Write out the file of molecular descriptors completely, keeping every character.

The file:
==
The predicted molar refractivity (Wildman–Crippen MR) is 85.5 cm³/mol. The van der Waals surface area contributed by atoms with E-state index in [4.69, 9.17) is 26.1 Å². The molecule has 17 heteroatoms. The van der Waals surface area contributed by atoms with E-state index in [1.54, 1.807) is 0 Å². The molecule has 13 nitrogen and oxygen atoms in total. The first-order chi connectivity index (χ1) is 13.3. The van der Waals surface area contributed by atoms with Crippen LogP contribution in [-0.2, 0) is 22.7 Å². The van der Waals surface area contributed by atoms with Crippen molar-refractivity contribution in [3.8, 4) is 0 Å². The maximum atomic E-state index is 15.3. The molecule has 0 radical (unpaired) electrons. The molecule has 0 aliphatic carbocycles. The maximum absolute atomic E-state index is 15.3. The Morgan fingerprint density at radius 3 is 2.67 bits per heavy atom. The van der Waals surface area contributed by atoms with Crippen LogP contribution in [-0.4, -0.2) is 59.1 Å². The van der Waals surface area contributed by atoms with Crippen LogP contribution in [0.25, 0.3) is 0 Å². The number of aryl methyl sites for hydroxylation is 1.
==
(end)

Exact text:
The predicted molar refractivity (Wildman–Crippen MR) is 85.5 cm³/mol. The van der Waals surface area contributed by atoms with E-state index in [4.69, 9.17) is 26.1 Å². The molecule has 17 heteroatoms. The van der Waals surface area contributed by atoms with E-state index in [1.54, 1.807) is 0 Å². The molecule has 13 nitrogen and oxygen atoms in total. The first-order chi connectivity index (χ1) is 13.3. The van der Waals surface area contributed by atoms with Crippen LogP contribution in [-0.2, 0) is 22.7 Å². The van der Waals surface area contributed by atoms with Crippen molar-refractivity contribution in [3.8, 4) is 0 Å². The maximum atomic E-state index is 15.3. The molecule has 0 radical (unpaired) electrons. The molecule has 0 aliphatic carbocycles. The maximum absolute atomic E-state index is 15.3. The Morgan fingerprint density at radius 3 is 2.67 bits per heavy atom. The van der Waals surface area contributed by atoms with Crippen LogP contribution in [-0.4, -0.2) is 59.1 Å². The van der Waals surface area contributed by atoms with Crippen LogP contribution in [0.25, 0.3) is 0 Å². The number of aryl methyl sites for hydroxylation is 1.